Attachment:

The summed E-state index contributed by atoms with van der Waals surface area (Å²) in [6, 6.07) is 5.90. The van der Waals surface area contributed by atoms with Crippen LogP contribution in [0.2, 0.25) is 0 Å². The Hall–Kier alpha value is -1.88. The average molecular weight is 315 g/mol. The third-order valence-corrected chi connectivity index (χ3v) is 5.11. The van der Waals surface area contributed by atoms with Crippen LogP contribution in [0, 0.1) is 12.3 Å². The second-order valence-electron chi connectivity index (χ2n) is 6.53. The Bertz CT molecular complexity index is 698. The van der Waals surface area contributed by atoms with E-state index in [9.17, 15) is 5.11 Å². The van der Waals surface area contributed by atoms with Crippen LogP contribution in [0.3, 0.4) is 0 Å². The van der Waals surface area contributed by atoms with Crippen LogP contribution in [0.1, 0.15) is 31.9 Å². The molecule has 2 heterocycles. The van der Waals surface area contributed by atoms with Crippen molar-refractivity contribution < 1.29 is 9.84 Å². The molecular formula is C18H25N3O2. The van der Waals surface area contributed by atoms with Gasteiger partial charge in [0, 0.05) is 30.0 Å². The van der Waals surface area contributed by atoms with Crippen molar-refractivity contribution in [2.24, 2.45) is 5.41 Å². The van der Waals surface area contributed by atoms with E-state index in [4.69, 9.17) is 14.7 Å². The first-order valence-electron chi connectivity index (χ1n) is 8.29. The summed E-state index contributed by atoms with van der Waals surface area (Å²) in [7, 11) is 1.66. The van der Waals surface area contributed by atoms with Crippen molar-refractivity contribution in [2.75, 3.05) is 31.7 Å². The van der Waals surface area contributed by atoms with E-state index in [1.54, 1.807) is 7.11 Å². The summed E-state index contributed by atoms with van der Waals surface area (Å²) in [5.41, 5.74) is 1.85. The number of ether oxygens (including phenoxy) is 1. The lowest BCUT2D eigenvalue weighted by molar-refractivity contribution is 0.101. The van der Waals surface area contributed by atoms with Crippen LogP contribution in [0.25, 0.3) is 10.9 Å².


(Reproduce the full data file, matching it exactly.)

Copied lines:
The summed E-state index contributed by atoms with van der Waals surface area (Å²) in [6, 6.07) is 5.90. The van der Waals surface area contributed by atoms with Crippen LogP contribution in [0.2, 0.25) is 0 Å². The Hall–Kier alpha value is -1.88. The average molecular weight is 315 g/mol. The third-order valence-corrected chi connectivity index (χ3v) is 5.11. The van der Waals surface area contributed by atoms with Crippen LogP contribution in [0, 0.1) is 12.3 Å². The second-order valence-electron chi connectivity index (χ2n) is 6.53. The Bertz CT molecular complexity index is 698. The van der Waals surface area contributed by atoms with E-state index in [9.17, 15) is 5.11 Å². The van der Waals surface area contributed by atoms with Crippen LogP contribution in [0.3, 0.4) is 0 Å². The van der Waals surface area contributed by atoms with Crippen LogP contribution in [0.1, 0.15) is 31.9 Å². The molecule has 2 heterocycles. The van der Waals surface area contributed by atoms with Crippen molar-refractivity contribution < 1.29 is 9.84 Å². The molecular formula is C18H25N3O2. The van der Waals surface area contributed by atoms with Gasteiger partial charge in [0, 0.05) is 30.0 Å². The van der Waals surface area contributed by atoms with Crippen molar-refractivity contribution in [2.24, 2.45) is 5.41 Å². The van der Waals surface area contributed by atoms with E-state index in [4.69, 9.17) is 14.7 Å². The first-order valence-electron chi connectivity index (χ1n) is 8.29. The summed E-state index contributed by atoms with van der Waals surface area (Å²) in [7, 11) is 1.66. The van der Waals surface area contributed by atoms with Crippen molar-refractivity contribution in [2.75, 3.05) is 31.7 Å². The van der Waals surface area contributed by atoms with E-state index in [1.54, 1.807) is 7.11 Å². The summed E-state index contributed by atoms with van der Waals surface area (Å²) in [5.41, 5.74) is 1.85. The number of ether oxygens (including phenoxy) is 1. The lowest BCUT2D eigenvalue weighted by molar-refractivity contribution is 0.101. The van der Waals surface area contributed by atoms with Crippen LogP contribution in [0.25, 0.3) is 10.9 Å².